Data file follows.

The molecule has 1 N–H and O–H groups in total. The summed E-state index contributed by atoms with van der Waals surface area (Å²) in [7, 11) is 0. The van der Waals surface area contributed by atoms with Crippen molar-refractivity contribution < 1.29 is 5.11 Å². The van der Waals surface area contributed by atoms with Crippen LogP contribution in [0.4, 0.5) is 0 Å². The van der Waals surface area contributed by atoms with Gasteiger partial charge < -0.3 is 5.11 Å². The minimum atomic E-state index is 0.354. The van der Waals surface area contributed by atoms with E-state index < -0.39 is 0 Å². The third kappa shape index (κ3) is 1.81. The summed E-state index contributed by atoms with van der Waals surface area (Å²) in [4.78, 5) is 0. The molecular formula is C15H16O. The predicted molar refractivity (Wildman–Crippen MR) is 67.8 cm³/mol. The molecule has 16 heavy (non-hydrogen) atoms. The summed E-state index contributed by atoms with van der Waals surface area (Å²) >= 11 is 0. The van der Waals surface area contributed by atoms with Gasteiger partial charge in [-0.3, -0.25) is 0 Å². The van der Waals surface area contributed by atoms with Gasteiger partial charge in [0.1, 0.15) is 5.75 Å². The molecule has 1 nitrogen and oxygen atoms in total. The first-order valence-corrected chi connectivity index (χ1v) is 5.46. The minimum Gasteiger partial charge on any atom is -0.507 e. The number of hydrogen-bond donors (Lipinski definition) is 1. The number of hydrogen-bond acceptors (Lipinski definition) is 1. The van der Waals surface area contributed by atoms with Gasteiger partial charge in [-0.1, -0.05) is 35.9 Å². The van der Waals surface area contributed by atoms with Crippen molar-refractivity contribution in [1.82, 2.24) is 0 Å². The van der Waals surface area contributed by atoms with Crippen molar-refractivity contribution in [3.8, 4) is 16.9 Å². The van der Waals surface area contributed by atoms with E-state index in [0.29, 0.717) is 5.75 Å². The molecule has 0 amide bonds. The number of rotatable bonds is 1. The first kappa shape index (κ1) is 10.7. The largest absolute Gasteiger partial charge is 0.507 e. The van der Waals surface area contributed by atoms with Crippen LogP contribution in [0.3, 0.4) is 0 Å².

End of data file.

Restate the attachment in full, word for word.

The molecule has 1 N–H and O–H groups in total. The summed E-state index contributed by atoms with van der Waals surface area (Å²) in [7, 11) is 0. The van der Waals surface area contributed by atoms with Crippen molar-refractivity contribution < 1.29 is 5.11 Å². The van der Waals surface area contributed by atoms with Crippen LogP contribution in [0.4, 0.5) is 0 Å². The van der Waals surface area contributed by atoms with Gasteiger partial charge < -0.3 is 5.11 Å². The minimum atomic E-state index is 0.354. The van der Waals surface area contributed by atoms with E-state index < -0.39 is 0 Å². The third kappa shape index (κ3) is 1.81. The summed E-state index contributed by atoms with van der Waals surface area (Å²) in [4.78, 5) is 0. The molecular formula is C15H16O. The predicted molar refractivity (Wildman–Crippen MR) is 67.8 cm³/mol. The molecule has 16 heavy (non-hydrogen) atoms. The summed E-state index contributed by atoms with van der Waals surface area (Å²) >= 11 is 0. The van der Waals surface area contributed by atoms with Gasteiger partial charge in [-0.3, -0.25) is 0 Å². The van der Waals surface area contributed by atoms with Gasteiger partial charge in [0.1, 0.15) is 5.75 Å². The molecule has 1 nitrogen and oxygen atoms in total. The first-order valence-corrected chi connectivity index (χ1v) is 5.46. The minimum Gasteiger partial charge on any atom is -0.507 e. The number of hydrogen-bond donors (Lipinski definition) is 1. The number of hydrogen-bond acceptors (Lipinski definition) is 1. The van der Waals surface area contributed by atoms with Gasteiger partial charge in [-0.1, -0.05) is 35.9 Å². The van der Waals surface area contributed by atoms with Crippen molar-refractivity contribution in [1.82, 2.24) is 0 Å². The van der Waals surface area contributed by atoms with Crippen molar-refractivity contribution in [3.8, 4) is 16.9 Å². The van der Waals surface area contributed by atoms with E-state index in [0.29, 0.717) is 5.75 Å². The molecule has 0 amide bonds. The number of rotatable bonds is 1. The first kappa shape index (κ1) is 10.7. The largest absolute Gasteiger partial charge is 0.507 e. The van der Waals surface area contributed by atoms with Crippen LogP contribution in [0.3, 0.4) is 0 Å².